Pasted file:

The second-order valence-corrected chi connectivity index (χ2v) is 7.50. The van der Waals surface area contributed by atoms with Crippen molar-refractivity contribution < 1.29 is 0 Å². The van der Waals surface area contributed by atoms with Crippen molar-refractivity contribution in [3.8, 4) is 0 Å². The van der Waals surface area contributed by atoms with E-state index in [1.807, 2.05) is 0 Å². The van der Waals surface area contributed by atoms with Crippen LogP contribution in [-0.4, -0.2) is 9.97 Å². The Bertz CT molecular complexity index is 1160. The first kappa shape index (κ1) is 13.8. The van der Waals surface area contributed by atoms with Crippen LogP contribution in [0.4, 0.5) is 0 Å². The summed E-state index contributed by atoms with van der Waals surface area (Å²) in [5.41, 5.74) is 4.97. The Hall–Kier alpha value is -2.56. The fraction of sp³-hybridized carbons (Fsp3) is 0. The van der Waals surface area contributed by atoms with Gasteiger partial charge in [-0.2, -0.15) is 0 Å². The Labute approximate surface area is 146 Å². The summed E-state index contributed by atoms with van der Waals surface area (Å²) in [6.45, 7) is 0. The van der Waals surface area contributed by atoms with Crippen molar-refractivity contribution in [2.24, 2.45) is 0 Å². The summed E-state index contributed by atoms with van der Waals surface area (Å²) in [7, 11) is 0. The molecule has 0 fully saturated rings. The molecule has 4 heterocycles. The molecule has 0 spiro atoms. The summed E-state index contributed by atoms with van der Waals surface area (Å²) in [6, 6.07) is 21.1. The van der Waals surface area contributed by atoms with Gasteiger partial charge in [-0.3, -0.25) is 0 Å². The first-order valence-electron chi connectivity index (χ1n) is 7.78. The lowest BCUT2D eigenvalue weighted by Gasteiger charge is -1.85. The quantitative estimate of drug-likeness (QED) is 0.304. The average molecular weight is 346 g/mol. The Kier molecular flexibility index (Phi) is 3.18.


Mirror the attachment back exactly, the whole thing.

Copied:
The second-order valence-corrected chi connectivity index (χ2v) is 7.50. The van der Waals surface area contributed by atoms with Crippen molar-refractivity contribution < 1.29 is 0 Å². The van der Waals surface area contributed by atoms with Crippen molar-refractivity contribution in [3.8, 4) is 0 Å². The van der Waals surface area contributed by atoms with E-state index in [1.807, 2.05) is 0 Å². The van der Waals surface area contributed by atoms with Crippen LogP contribution in [-0.4, -0.2) is 9.97 Å². The Bertz CT molecular complexity index is 1160. The first kappa shape index (κ1) is 13.8. The van der Waals surface area contributed by atoms with Crippen LogP contribution in [0.4, 0.5) is 0 Å². The summed E-state index contributed by atoms with van der Waals surface area (Å²) in [5.41, 5.74) is 4.97. The Hall–Kier alpha value is -2.56. The fraction of sp³-hybridized carbons (Fsp3) is 0. The van der Waals surface area contributed by atoms with Gasteiger partial charge in [-0.2, -0.15) is 0 Å². The Labute approximate surface area is 146 Å². The summed E-state index contributed by atoms with van der Waals surface area (Å²) in [6.45, 7) is 0. The van der Waals surface area contributed by atoms with Crippen molar-refractivity contribution in [2.24, 2.45) is 0 Å². The summed E-state index contributed by atoms with van der Waals surface area (Å²) in [7, 11) is 0. The molecule has 0 fully saturated rings. The molecule has 4 heterocycles. The molecule has 0 spiro atoms. The summed E-state index contributed by atoms with van der Waals surface area (Å²) in [6, 6.07) is 21.1. The van der Waals surface area contributed by atoms with Gasteiger partial charge in [-0.3, -0.25) is 0 Å². The first-order valence-electron chi connectivity index (χ1n) is 7.78. The lowest BCUT2D eigenvalue weighted by Gasteiger charge is -1.85. The quantitative estimate of drug-likeness (QED) is 0.304. The average molecular weight is 346 g/mol. The Kier molecular flexibility index (Phi) is 3.18.